The Brief Wondrous Life of Oscar Wao by Junot Díaz

Two things you will have no doubt heard by now about The Brief Wondrous Life of Oscar Wao : that it is crazy good, and that it takes geek chic to the next level by not only making its title character a card-carrying, Klingon-speaking, D&D-playing, Tolkien-loving, hardcore nerd but by narrating his tale in a voice savvy to the ins and outs of geekery. These things are both true. Díaz's first novel is one of the finest I've read this year, well deserving of all the awards and critical praise heaped upon it. An irresistible, compulsive read that goes down as smoothly as a drink of water, and almost as fast, so untenable is the notion of putting the book down. And the novel is indeed told in a voice that shifts effortlessly from Spanish-tinged patois to references to the stalwarts of geek culture-- The Dark Knight Returns , The Matrix , The Stand . This is a novel in which a handsome, fair-skinned Dominican is described as 'melnibonean.' In which the terror of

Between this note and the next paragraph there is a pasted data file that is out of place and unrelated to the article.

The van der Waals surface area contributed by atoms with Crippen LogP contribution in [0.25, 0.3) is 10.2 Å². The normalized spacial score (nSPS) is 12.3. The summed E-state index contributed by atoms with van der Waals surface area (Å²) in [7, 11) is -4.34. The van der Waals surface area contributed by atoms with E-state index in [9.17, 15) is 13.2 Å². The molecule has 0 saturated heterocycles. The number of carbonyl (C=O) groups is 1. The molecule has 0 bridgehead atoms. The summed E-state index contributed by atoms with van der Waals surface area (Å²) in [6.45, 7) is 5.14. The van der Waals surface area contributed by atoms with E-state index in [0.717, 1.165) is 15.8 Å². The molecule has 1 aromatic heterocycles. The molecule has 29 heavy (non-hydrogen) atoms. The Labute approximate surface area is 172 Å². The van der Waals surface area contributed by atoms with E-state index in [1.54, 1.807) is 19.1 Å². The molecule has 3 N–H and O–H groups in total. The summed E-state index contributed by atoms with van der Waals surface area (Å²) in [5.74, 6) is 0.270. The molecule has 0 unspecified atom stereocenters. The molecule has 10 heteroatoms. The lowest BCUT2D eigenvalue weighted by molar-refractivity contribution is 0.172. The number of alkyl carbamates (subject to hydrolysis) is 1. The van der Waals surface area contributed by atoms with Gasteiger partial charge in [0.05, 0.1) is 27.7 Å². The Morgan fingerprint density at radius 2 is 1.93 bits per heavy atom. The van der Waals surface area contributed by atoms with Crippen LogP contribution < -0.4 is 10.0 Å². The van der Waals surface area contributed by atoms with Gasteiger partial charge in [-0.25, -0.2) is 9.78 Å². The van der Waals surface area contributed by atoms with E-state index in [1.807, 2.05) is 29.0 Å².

Well, it's a shame about the rampant fat-phobia, but other than that Pixar's latest offering is an utter delight, and one which reaffirms my conviction that this is a company whose name ought to be synonymous not with dazzling computer animation but with the increasingly rare art of good storytelling. Someone should send a gift package of Pixar films, and most particularly Wall-E and The Incrdibles , to Russell T. Davies, as a demonstration that it is possible to tell a planet- or galaxy-spanning SFnal action-adventure story--for kids--which is chock-full of moving and meaningful character moments and also smartly and satisfyingly plotted and paced. For that matter, the rest of Hollywood should be in on that memo as well, as I can't think of a single recent blockbuster that demonstrates even a fraction of Pixar's commitment to story. Wall-E tells a very simple story--not for Pixar the for-its-own-sake convolutedness of the later Pirates of the Caribbean films--but

Two Links